Miller is, by all accounts, a joy to have around. He signed with Cincinnati as an undrafted free agent out of Nevada-Reno in 1998, and he's never stopped realizing how fortunate he is to be in pro ball. In the minor leagues, Miller would sit and watch postgame fireworks in the stands with fans and hang around until every last autograph was signed. He runs out every ball and regards a clean uniform as a mark of dishonor.

Those attributes have won him consistent mentions in "players most likely to manage" surveys. And while the numbers say "automatic out," he's currently in as A.J. Pierzynski's backup in Chicago.

"Miller and Sal Fasano have carved out incredible careers," said a National League scout. "All they care about is that day's pitcher and helping him get prepared. And when they're called upon, even if it's one day a week, you know they're going to be ready. They don't have an ego. That gets in the way for a lot of guys."


Craig Monroe, Pirates outfielder

Monroe has by far the strongest résumé of any player on this list. He surpassed 20 home runs three times in Detroit, and hit five homers during the Tigers' big postseason run in 2006.

But Monroe has always been a low OBP guy, and when the job description changed and called for him to platoon in Detroit and come off the bench in Minnesota, he failed to adapt. The Twins released him last August after he hit a feeble .138 (12-for-87) against left-handers.

To his credit, Monroe revamped his swing with the help of Rangers hitting coach Rudy Jaramillo -- junking his leg kick and adopting a more low-maintenance approach. He also spent an awful lot of time in the weight room.

"He's always in good shape, but he took it to a new level this offseason," said Ryan Ware, Monroe's agent. "He watched his diet -- you name it. He got himself in the best shape of his life."

Monroe arrived in Pittsburgh's camp on a minor league invite and hit a whopping eight Grapefruit League homers to beat out prospect Steve Pearce for a job as Pittsburgh's designated righty outfield bat off the bench. Monroe went 0-for-3 in his first week as a Pirate. But Nate McLouth, Eric Hinske, Nyjer Morgan and Brandon Moss all hit from the left side, so he'd better stay ready.

The big question is how long Monroe will remain in the mix. The Pirates acquired switch-hitter Delwyn Young in a trade with the Dodgers on Tuesday, and star prospect Andrew McCutchen is biding his time with Triple-A Indianapolis.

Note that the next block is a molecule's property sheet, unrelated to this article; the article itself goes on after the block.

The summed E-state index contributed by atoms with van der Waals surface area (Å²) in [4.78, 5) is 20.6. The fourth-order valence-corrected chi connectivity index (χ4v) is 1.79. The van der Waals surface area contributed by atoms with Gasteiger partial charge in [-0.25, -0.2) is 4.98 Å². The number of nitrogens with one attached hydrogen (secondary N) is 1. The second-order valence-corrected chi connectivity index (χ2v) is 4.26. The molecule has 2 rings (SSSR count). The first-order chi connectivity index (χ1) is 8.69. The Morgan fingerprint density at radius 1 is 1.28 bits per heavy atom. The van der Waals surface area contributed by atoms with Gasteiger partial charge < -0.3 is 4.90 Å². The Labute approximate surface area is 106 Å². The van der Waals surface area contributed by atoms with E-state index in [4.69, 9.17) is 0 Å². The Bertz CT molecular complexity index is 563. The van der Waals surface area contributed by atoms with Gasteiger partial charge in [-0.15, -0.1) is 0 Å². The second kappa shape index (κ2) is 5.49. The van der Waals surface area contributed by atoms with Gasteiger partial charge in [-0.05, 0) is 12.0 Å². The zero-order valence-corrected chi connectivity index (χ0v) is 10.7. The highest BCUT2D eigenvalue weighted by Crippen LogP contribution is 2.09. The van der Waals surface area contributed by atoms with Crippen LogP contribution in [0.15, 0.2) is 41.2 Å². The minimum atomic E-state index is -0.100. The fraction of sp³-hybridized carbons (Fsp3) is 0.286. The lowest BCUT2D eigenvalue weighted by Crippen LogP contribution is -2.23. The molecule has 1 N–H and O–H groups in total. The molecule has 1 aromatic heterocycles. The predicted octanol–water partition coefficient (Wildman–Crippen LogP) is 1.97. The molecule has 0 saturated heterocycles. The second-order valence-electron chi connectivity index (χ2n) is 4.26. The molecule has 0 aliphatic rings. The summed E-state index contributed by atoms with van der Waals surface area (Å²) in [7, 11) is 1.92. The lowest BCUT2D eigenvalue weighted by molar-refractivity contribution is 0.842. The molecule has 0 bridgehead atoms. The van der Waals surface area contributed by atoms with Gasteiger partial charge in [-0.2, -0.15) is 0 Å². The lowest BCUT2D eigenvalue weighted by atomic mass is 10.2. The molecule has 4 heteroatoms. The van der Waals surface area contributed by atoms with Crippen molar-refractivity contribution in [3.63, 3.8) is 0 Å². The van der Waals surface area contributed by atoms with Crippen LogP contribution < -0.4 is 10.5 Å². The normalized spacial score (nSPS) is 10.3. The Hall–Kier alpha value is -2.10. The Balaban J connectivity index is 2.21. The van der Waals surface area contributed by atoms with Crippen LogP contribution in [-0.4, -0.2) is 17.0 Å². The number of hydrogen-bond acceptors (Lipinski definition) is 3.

Chris Duffy, Brewers outfielder

"One of our staff members asked the question, 'Why has this guy not had a lot of major league time?'" said Brewers general manager Doug Melvin. "He's 28 years old."

We can think of a few reasons. Duffy, who turns 29 Monday, was an All-Pac-10 player at Arizona State and has always been regarded as a terrific defender in center field. Former Pirates player development director Brian Graham once described him as a "scrappy, hard-nosed guy, along the lines of Brett Butler or Lenny Dykstra."

But plate discipline has never been a Duffy strength, and he endured a number of setbacks in Pittsburgh. Duffy chafed when the Pirates wanted him to junk his line drive swing and start slapping the ball on the ground to take advantage of his speed. He took a 2½-month sabbatical in 2006 after losing his hunger for the game, missed time with an ankle injury two years ago, and underwent shoulder surgery in March 2008.

The Brewers entered spring training with two outfield jobs open, and Duffy and Brad Nelson beat out Tony Gwynn Jr. and Trot Nixon for roster spots. With Ryan Braun, Mike Cameron and Corey Hart in the mix, Duffy is strictly an extra guy. But all the starters are right-handed and he's a lefty, so manager Ken Macha should find a way to work him in here and there.


Andres Torres, Giants outfielder

Torres, a track star as a youth in Puerto Rico, was once rated the No. 6 prospect in the Detroit Tigers' chain. He stole 65 bases for Class A Lakeland in 2000 and appeared to be on his way. "The Tigers desperately need a center fielder at the major league level and Torres is the prime candidate coming through the system," Baseball America wrote in 2002.

Things never worked out in Detroit, of course. Torres had surgery to repair a torn labrum, took bad routes to balls in center field, and failed to get on base enough to take advantage of his speed. In his first 11 professional seasons, Torres amassed a grand total of 287 big league plate appearances. His last appearance in the majors came with Texas in 2005.

Then this spring arrived, and Torres showed enough desire and skill to win a job as a non-roster invitee. The Giants are trying to incorporate more of a speed game with Fred Lewis, Eugenio Velez and Emmanuel Burriss, and Torres fit the profile of what manager Bruce Bochy was looking for off the bench.

Torres, 31, also comes with a fringe benefit. He's been tabbed as the team's emergency catcher behind Bengie Molina and Pablo Sandoval.

Jerry Crasnick covers baseball for His book "License To Deal" was published by Rodale. Click here to order a copy. Jerry can be reached via e-mail.

Jerry Crasnick | email MLB Sr. Writer